We’ll be having a talk on AidGrade’s research from 1-2pm, followed by a research-a-thon from 2-6 where we help AidGrade do some meta-analysis. The day will be topped off by a Boston-area effective altruism meetup at Clover–with another special guest, Jacob Trefethen of 80,000 Hours Cambridge UK, and many awesome local effective altruists.

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It’s Doctors’ Duty to Promote Gun Safety With Patients

Art Caplan has a new opinion piece up at Medscape: “It’s Doctors’ Duty to Promote Gun Safety With Patients.” From the article:

There is a huge problem with guns in the United States, and there are many things that public health can do, and many things that doctors should do to try to minimize the threats that guns pose to children, families, and all of us. One of the leading problems with guns is that we don’t educate children to know what to do when they find a gun or see a gun. So, if a 5- or 6-year-old sees a gun, we need a program that teaches that child that if you see a gun, walk away, get out of the area, and then tell an adult. That is a public health program. It’s something that school nurses could do. It’s something that pediatricians should talk about with their child patients. It’s something that families should hear about. We need a campaign. Vivek Murthy, the Surgeon General candidate, thinks that it is an appropriate thing to do. Apparently, the NRA doesn’t.

You can watch or read the full piece on the Medscape website (access requires a login and password, but registration is free).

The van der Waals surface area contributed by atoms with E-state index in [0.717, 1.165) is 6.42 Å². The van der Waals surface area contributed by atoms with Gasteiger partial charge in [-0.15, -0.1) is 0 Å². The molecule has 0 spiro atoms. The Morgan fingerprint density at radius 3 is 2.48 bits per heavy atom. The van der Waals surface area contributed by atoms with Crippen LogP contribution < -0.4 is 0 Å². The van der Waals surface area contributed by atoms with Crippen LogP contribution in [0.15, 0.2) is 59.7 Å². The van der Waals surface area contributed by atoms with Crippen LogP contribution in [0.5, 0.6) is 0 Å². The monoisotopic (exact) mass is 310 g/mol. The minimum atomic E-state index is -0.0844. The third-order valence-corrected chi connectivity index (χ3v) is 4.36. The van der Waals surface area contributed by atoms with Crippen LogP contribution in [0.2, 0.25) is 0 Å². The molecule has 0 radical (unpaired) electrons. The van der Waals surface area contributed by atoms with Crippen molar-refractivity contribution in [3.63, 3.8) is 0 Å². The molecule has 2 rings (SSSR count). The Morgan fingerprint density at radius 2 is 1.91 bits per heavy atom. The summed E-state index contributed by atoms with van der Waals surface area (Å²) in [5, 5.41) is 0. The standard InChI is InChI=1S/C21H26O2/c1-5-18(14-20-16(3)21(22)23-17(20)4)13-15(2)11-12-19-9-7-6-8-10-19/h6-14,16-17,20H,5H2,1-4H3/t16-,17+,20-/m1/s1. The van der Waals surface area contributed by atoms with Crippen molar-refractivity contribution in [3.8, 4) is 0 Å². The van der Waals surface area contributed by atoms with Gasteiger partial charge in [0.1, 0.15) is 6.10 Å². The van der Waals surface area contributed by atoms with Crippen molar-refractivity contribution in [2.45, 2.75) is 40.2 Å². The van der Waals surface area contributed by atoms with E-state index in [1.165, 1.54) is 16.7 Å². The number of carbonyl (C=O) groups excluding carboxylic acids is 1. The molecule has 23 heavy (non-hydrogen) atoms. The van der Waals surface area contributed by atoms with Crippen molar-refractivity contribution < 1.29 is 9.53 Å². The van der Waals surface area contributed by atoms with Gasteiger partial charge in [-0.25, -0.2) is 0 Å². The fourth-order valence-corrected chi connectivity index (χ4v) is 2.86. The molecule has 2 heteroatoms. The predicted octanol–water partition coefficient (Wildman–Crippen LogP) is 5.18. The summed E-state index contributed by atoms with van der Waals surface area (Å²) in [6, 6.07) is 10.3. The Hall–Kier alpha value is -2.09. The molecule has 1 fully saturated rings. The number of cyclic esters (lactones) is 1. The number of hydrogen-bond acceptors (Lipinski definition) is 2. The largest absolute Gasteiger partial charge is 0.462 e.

China Issues 2014-2020 Development Blueprint on Food and Nutrition

By Ching-Fu Lin

China’s highest executive organ, the State Council, put out the Food and Nutrition Development Outline 2014-2020 (the Outline) in February of 2014.  The Outline was jointly drafted by China’s Ministry of Agriculture (MOA) and National Health and Family Planning Commission.  The Ministry of Finance, Ministry of Education, Ministry of Commerce, Ministry of Science and Technology, and National Development and Reform Commission also participated in its development.  Based on a review of China’s growth and problems in food and nutrition, the Outline sets a seven-year plan that highlights basic policy objectives.  The areas of focus are food supply systems, nutrition intake and balance (especially amongst population sub-groups), regulatory and surveillance mechanisms, industry development, research, and education.

The Outline lays out its “guiding strategy” that the government should regard the effective supply of food, balanced nutritional profile, and production-consumption coordination as its chief missions.  To execute these missions, the government identifies certain key products (quality agricultural products, convenient processed foods, and dairy and soy foods), key areas (poor, rural, and newly urbanized areas), and key population groups (the pregnant women and nursing mothers, infants and children, and the elderly) as starting points to promote better food and nutrition development patterns.  Such points are further elaborated in the document.  The guiding strategy ultimately aims to improve public health and a well-off society.